But the question I've insisted on since early this year and I've been trying to get it asked is this: Mr. Romney, you were a member of a racist organization until 1978, when you were of age, when you were going to Brigham Young University, the -- they were segregated. The Mormon Church wouldn't admit African-Americans to deaconhood.

What was it like? Do you think it changed in time? Do you think the change was sincere? These are questions we have to have asked.

KURTZ: But did reporters, Gloria Borger, constantly ask Joe Lieberman about being an Orthodox Jew, asking Rudy about being Catholic? It seems to me that Mormonism is singled out.

GLORIA BORGER, CNN POLITICAL ANALYST: I don't think it's being singled out. I mean, I think Mitt Romney did not answer questions in this speech, he didn't address his Mormonism head on, which is something that he -- that Jack Kennedy did, by the way, did when he was explaining his Catholicism. I think this was a political speech more than a religious speech.

And I think, by the way, Christopher, if he goes up in the polls, and if it looks like he's getting close to the nomination, I think then you will hear journalists ask those questions.

DIONNE: Could I just go to Christopher's point? Because I think I have agree and half disagree with Christopher.

I think he's absolutely right that the Mormon Church's stand on race is relevant. Why? Because that has a direct influence on public policy.

Mitt Romney's father, George Romney, when he ran for president 40 years ago, was asked about race, and he could push that aside because he was such a strong advocate of civil rights. That's relevant to the public sphere. What kind of underwear he wears is not relevant to the public sphere.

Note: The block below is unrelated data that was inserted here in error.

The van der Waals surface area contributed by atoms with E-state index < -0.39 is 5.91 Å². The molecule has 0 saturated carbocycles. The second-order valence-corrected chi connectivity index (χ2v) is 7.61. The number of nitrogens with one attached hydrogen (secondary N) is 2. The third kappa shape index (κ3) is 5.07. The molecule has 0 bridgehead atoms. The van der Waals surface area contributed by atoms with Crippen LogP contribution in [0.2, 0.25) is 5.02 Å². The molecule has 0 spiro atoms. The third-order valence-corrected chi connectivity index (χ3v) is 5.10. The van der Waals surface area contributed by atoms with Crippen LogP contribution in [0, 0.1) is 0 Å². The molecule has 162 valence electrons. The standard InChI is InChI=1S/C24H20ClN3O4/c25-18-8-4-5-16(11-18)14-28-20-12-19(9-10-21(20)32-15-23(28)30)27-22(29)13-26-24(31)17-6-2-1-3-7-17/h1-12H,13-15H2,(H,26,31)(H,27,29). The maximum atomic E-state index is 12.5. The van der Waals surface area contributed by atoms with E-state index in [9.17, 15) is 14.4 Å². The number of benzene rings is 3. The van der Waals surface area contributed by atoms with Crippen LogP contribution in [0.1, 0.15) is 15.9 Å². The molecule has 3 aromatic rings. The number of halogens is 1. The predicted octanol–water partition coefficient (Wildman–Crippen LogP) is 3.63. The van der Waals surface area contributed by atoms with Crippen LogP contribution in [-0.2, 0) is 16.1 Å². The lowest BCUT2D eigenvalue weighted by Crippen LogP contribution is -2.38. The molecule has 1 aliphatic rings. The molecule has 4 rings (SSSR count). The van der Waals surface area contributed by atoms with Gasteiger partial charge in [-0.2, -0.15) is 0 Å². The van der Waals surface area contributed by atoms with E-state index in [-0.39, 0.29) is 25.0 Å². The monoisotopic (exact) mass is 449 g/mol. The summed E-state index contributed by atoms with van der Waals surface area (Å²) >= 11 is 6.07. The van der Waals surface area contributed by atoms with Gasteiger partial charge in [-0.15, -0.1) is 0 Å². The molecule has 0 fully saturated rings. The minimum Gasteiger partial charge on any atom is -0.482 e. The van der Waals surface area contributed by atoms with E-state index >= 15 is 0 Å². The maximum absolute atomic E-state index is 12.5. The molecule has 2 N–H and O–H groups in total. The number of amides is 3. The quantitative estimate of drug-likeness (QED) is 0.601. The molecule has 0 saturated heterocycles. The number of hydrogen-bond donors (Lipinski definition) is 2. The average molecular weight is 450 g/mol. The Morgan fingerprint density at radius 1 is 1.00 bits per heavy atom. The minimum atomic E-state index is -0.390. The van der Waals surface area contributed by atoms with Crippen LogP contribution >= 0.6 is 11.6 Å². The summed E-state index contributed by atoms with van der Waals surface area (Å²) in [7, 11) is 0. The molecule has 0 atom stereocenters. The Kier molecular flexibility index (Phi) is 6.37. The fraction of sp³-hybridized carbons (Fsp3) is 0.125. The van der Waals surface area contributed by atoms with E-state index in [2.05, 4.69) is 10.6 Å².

HITCHENS: It's asked of all candidates, nonetheless. It happens to be one of the things we do now, is it boxers or briefs? And now we just add, or is it the Mormon underwear?


HITCHENS: Let's drop the underwear factor. I mean, there are other things. The leader of the Mormon Church, the so-called prophet, is supposed to have ultimate authority over any believing member of the church. That's an important constitutional question. From whom do you take your orders?

KURTZ: So, again, I wonder why there are more questions...

HITCHENS: And yes, by the way, Joseph Lieberman, I would make it a real question. He said at one point he wouldn't -- he would have to walk to work on Shabbat -- on Sabbath. I would think that's very relevant. I would say that would make me much less likely to vote for him.

KURTZ: Why, in your view, have journalists...

HITCHENS: Though he did reassure us and say he would press the nuclear button on Sabbath if he had to.

KURTZ: That's reassuring.

HITCHENS: Yes. That made me less likely to vote for him, too.

KURTZ: Why, in your view, have journalists been reluctant to ask these questions? Which I think -- I still think he's being singled out.

HITCHENS: Because it's a phony charge of bigotry that Romney tried on us in a phony way a week before he gave the speech. If you remember, he complained about (INAUDIBLE) New Hampshire and Iowa, which there's every reasons to think his people were behind, that they were planting these questions to give Romney a chance to act hurt, wounded and all martyred.

BORGER: Can I say that lots of journalists are trying to ask these questions to Romney about his religion, but if you look at every interview with Romney, the answers you get are, you have to ask the heads of the Mormon Church. You have to ask the Mormon Church about these things.

I am not a spokesman, as he said in his speech. I'm not a spokesman for the Mormon Church. So you're not getting explanations about his faith from Romney. It's not going anywhere. He's kind of stonewalling.

KURTZ: Well, a lot of people think that Christopher Hitchens was hostile to Mormonism in this piece you wrote for Slate. But in your defense, you also wrote a piece called "Bah, Hanukkah."

So apparently...


HITCHENS: Incidentally, if Romney had got up and said, I don't think that I'm here because of a divine plan, I think I'm here because of the laws of biology and evolution, then he'd never hear the end of it.

KURTZ: I need to...

HITCHENS: If he was to make a commonsense remark like that... KURTZ: I need to move on.

HITCHENS: ... he would beat Hillary uphill -- and by the media, too.